Item description for Zayni Barakat by Gamal Al-Ghitani, Farouk Abdel Wahab, James L. Kirkland, Terri Beeler, Monica Crosson, Jerusha Clark & Carol Atkinson...
"In the course of my long travels I have never seen a city so devastated. After a long time I ventured out into the streets. Death, cold and heavy, hung in the air. Walls have no value here, doors have been eliminated. No one is certain that they will see another day."
The Egypt of the Mamluk dynasty witnessed a period of artistic ostentation and social and political upheaval, at the heart of which lay the unsolved question of the ruler's legitimacy. Now, in 1516, the Mamluk reign is coming to an end with the advance of the invading. Ottomans. The numerous narrators, among them a Venetian traveler and several native Muslims, tell the story of the rise to power of the ruthless, enigmatic, and puritanical governor of Cairo, Zayni Barakat ibn Musa, whose control of the corrupt city is effected only through a complicated network of spies and informers.
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Studio: American University in Cairo Press
Est. Packaging Dimensions: Length: 0.75" Width: 4.75" Height: 7.5" Weight: 0.75 lbs.
Release Date Jan 30, 2005
Publisher American University in Cairo Press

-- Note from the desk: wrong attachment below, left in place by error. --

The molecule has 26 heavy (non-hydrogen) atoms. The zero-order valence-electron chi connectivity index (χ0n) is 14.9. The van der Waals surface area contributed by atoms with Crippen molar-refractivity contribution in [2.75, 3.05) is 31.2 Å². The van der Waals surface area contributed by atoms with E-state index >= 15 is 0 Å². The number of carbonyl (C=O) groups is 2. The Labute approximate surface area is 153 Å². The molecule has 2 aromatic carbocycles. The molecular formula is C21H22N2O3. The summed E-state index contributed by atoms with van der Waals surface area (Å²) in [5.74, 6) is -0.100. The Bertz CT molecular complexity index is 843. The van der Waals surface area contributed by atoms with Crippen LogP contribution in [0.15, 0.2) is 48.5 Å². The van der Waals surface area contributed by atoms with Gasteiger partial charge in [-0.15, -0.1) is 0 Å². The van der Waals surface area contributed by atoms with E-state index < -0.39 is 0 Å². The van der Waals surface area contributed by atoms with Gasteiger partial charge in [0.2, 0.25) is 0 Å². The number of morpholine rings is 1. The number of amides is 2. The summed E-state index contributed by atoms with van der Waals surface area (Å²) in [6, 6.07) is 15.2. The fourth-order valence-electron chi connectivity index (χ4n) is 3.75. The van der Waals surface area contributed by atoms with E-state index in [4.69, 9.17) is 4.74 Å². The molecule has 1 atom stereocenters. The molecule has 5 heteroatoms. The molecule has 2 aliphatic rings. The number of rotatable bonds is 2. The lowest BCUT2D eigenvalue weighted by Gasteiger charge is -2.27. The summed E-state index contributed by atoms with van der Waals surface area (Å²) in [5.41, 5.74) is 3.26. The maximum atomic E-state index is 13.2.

ISBN 9774248724 ISBN13 9789774248726
Availability 0 units.
More About Gamal Al-Ghitani, Farouk Abdel Wahab, James L. Kirkland, Terri Beeler, Monica Crosson, Jerusha Clark & Carol Atkinson
Gamal Al-ghitani was born in 1945 and educated in Cairo. He has written 13 novels and 6 collections of short stories. He is currently editor-in-chief of the literary review Akhbar al-adab
Reviews - What do customers think about Zayni Barakat?
A Brilliant Historical Fiction Aug 2, 2005
Zayni Barakat is a historical novel set in Mamluk Egypt. Having lived in Egypt (where I read the novel 11 years ago) and studied Egyptian history, I can say that the work more than accomplishes the primary job of historical fiction--it transports the reader to another time and place, making that time and that place come alive.
However, Zayni Barakat is, like much of Naguib Mahfouz's later work, a pointed commentary on modern Egyptian politics. In particular, it is the story of police surveillance and what it means to live -- and work for -- a police state. Al-Ghitani captures the dis-ease and perversity of the Nasserist police state admirably. The novel thus deserves to be read both as a diversion and as an education in contemporary Arab politics.
pertinent to our time Feb 5, 2000
This book is a written the context of the Mamluk dynasty in Egypt. However many of the attitudes, methods and ideas presented in the book can be found in today's Middle East. The author has an excellent command on the istory of the region and also on the attitudes feelings and emotions of the period he is desciribing through a narrarative account. The book is fiction but it feels too real to be that